Taking Care of My Kids is Hurting My Back


Carrying a baby on a woman's hip.With all our multitasking as moms, it’s easy to hurt our back, wrist, neck, and more! I have talked to so many moms who never had back issues until they had kids. With the realities of mommy life, doing all our mommy activities with proper form might not be at the top of our to-do lists, but a little extra focus and attention can go a long way toward preventing some major aches! 

Here are some tips on how to feed, play with, and transport our kids and prevent the dreaded pains that can come with it.

1. Getting the kids in and out of the car seat.

What most of us do: Most moms do the twisted car seat lift, leaning into the car seat with extended arms when getting their child in and out of the car seat. Lifting your toddler this way can do a number on your back, hips, knees, neck, shoulders, elbows, and wrists.

What we should do: Put one leg in the car and face the car seat; this takes the pressure off your back, and if the car seat is in the middle of the back seat. Then, climb in and face the car seat as you lift your child into it. Keep your child as close to your body as possible.

2. Carrying your baby.

What most of us do: Mommies tend to assume the cocked hip posture, it’s when you hold a child with one arm and hiking the hip on the same side. This position causes postural imbalance and can strain your back and the ligaments on that side of the body.

What we should do: Hold the child close to your body using both arms and their legs wrapped around your waist. Keeping your little one centered will help you stand more upright and keep your spine neutral. Also, you can pull a switch. Be mindful of which side you tend to carry your child and try to alternate sides occasionally. Another way is to utilize some of the baby gear you registered for. Use a Baby Bjorn or a stroller if you plan to run a few errands with your child.

3. Putting baby or toddler in and out of the crib.

What most of us do: The biggest mistake that moms make is locking the knees and bending at the waist, straining their lower back to place the baby in and out of the crib. This is another source of back and knee pain.

What we should do: Bend from the knees and keep your child close to your body. Keep the mattress height raised if it is safe for your baby’s age and activity level. Use a footstool if you cannot reach over the crib railing with good form.

4. Changing diapers.

What most of us do: Changing your baby’s diaper happens very often, and what we tend to do is find a convenient place, which could be the floor, couch, or bed, regardless of the strain it puts on our bodies. This results in poor body mechanics, and combine that with the weak core and pelvic muscles that new moms often have, and you’ll have a higher risk for back pain.

What we should do: Use the changing table as much as possible when you are home. The table should be at belly button height, tall enough that you will only bend slightly from the waist when changing your little one. Keep the frequently used items (diapers, creams, wipes) in the top drawer or shelf. This will decrease unnecessary, repetitive reaching away from the body and keep you more focused on your child’s safety. The diaper pail must also be kept fairly close to the changing table, so you aren’t doing a lot of twisting when disposing of dirty diapers.

5. Feeding.

What most of us do: We tend to hunch over and tilt our heads to one side. Multiply that by 8-12 times a day for newborns, 7-9 times for one to two-month-old babies, and you have yourself pulled or strained neck and shoulder muscles. This is a common complaint among new moms as we spend so much time hunched over in a seated position while gazing down lovingly at our newborn.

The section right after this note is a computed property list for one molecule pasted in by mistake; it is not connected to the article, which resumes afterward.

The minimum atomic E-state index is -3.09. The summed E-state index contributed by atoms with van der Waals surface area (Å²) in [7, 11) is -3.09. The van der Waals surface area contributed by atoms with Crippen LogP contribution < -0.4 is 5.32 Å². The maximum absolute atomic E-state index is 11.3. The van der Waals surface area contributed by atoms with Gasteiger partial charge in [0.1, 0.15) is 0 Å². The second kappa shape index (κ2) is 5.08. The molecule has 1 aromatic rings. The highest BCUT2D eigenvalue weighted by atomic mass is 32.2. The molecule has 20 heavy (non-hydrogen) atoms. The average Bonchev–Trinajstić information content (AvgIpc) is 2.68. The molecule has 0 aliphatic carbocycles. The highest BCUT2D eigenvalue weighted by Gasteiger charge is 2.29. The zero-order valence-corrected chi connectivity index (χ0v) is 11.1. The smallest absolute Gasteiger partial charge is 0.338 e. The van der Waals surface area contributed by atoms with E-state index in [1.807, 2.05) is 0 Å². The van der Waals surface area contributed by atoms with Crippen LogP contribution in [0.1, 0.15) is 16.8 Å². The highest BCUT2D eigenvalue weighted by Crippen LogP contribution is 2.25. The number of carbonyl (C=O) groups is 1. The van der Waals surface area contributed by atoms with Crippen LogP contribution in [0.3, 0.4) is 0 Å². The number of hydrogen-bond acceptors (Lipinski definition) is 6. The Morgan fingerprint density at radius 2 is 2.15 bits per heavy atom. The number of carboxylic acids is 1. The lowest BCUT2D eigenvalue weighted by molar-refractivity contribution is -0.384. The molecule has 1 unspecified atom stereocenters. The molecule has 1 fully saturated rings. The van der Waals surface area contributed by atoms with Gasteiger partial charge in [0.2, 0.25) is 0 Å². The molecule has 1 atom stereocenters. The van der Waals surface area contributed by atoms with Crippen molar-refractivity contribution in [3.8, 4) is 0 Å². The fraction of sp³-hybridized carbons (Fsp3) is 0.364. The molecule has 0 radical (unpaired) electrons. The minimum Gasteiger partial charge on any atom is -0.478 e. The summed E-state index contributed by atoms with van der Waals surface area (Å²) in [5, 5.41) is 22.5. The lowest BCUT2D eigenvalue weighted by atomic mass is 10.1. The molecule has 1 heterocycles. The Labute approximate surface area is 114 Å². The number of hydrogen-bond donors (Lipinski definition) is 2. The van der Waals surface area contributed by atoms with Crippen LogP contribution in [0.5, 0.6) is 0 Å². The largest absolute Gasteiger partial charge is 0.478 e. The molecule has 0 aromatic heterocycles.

What we should do: During feedings, periodically look around the room and stretch out the front and side of your neck by doing neck rolls. This may be difficult, but try not to gaze at your little one the whole time you are feeding; keeping your head down and tilted to one side puts the entire weight of your head in the hands of muscles meant to move it and not support it. Find a supportive chair and use a footstool if necessary. Support your arms and neck by using a nursing pillow, and if you are breastfeeding, bring your baby to your breast and not the other way around. If you are bottle feeding, switch sides regularly to rest your arms and shoulders.

What aches and pains would you like to avoid?

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Elysa Cruse
Elysa Cruse is a Registered Dietitian-Nutritionist, Certified Personal Trainer and is the Manager of the Corporate Wellness Program for Pitney Bowes (www.pbprojectliving.com). She moved to Fairfield County after college and has been enjoying great ways to be active and eat well in the area ever since, including teaching exercise classes such as Stroller Strides, Pilates and Boot Camp. She is mom to an adorable 3 year old boy and loves getting outdoors whether hiking, biking, or running (really anything as long as it's not weeding). Elysa is still working on the ultimate in work life balance and she's okay if she never quite finds it. Connect with Elysa on Twitter @ElysaCruseRD


  1. Yikes, pretty much all of the above! I swear I’ve been achy ever since I was pregnant with L… and she’s now 19 months old.

    Great (and much-needed) post, Elysa 🙂

  2. I know Jana! It’s tough with all the things we need to do. I really have to focus on alternating sides with my little guy and keeping my shoulders/neck relaxed and not carrying way too many things at the expense of my back! Sounds like we are overdo for a mommy stretches post too. The body mechanics are important but the stretches can make us feel so much better!


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